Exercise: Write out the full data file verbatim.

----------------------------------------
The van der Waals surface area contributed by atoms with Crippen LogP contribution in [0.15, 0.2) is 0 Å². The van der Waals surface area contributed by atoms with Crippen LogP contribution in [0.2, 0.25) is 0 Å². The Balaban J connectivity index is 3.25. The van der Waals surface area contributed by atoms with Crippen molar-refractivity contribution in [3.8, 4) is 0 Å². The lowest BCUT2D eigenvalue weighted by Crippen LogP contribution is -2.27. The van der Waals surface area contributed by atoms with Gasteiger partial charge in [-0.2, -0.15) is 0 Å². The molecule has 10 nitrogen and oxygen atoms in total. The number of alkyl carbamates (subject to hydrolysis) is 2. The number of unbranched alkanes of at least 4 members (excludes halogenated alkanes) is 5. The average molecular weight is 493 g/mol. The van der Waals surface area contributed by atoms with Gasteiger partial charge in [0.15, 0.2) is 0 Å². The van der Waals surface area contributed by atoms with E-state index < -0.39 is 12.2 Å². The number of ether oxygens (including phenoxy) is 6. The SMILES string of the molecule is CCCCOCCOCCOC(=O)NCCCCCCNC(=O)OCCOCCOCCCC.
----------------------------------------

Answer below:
The van der Waals surface area contributed by atoms with Crippen LogP contribution in [0.15, 0.2) is 0 Å². The van der Waals surface area contributed by atoms with Crippen LogP contribution in [0.2, 0.25) is 0 Å². The Balaban J connectivity index is 3.25. The van der Waals surface area contributed by atoms with Crippen molar-refractivity contribution in [3.8, 4) is 0 Å². The lowest BCUT2D eigenvalue weighted by Crippen LogP contribution is -2.27. The van der Waals surface area contributed by atoms with Gasteiger partial charge in [-0.2, -0.15) is 0 Å². The molecule has 10 nitrogen and oxygen atoms in total. The number of alkyl carbamates (subject to hydrolysis) is 2. The number of unbranched alkanes of at least 4 members (excludes halogenated alkanes) is 5. The average molecular weight is 493 g/mol. The van der Waals surface area contributed by atoms with Gasteiger partial charge in [0.15, 0.2) is 0 Å². The van der Waals surface area contributed by atoms with E-state index < -0.39 is 12.2 Å². The number of ether oxygens (including phenoxy) is 6. The SMILES string of the molecule is CCCCOCCOCCOC(=O)NCCCCCCNC(=O)OCCOCCOCCCC.